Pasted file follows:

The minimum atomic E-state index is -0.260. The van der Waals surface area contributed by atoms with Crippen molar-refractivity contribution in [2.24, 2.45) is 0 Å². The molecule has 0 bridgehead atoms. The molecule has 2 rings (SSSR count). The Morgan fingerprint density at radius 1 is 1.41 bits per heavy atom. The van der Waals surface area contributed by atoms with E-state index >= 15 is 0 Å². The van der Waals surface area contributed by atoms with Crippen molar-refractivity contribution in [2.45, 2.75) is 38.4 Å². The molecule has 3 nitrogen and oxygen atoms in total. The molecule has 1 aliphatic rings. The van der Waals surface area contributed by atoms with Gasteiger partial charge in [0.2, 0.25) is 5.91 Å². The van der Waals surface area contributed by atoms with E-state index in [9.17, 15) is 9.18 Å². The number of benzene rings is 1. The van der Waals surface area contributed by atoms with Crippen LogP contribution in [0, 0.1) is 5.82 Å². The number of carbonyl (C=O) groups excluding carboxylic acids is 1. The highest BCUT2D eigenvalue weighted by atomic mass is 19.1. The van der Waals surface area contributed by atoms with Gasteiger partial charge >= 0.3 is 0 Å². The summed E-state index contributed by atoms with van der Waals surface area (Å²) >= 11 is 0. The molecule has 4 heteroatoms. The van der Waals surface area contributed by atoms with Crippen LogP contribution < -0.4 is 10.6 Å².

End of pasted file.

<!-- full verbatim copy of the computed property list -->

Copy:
The minimum atomic E-state index is -0.260. The van der Waals surface area contributed by atoms with Crippen molar-refractivity contribution in [2.24, 2.45) is 0 Å². The molecule has 0 bridgehead atoms. The molecule has 2 rings (SSSR count). The Morgan fingerprint density at radius 1 is 1.41 bits per heavy atom. The van der Waals surface area contributed by atoms with E-state index >= 15 is 0 Å². The van der Waals surface area contributed by atoms with Crippen molar-refractivity contribution in [2.45, 2.75) is 38.4 Å². The molecule has 3 nitrogen and oxygen atoms in total. The molecule has 1 aliphatic rings. The van der Waals surface area contributed by atoms with Gasteiger partial charge in [0.2, 0.25) is 5.91 Å². The van der Waals surface area contributed by atoms with E-state index in [9.17, 15) is 9.18 Å². The number of benzene rings is 1. The van der Waals surface area contributed by atoms with Crippen LogP contribution in [0, 0.1) is 5.82 Å². The number of carbonyl (C=O) groups excluding carboxylic acids is 1. The highest BCUT2D eigenvalue weighted by atomic mass is 19.1. The van der Waals surface area contributed by atoms with Gasteiger partial charge >= 0.3 is 0 Å². The summed E-state index contributed by atoms with van der Waals surface area (Å²) >= 11 is 0. The molecule has 4 heteroatoms. The van der Waals surface area contributed by atoms with Crippen LogP contribution < -0.4 is 10.6 Å².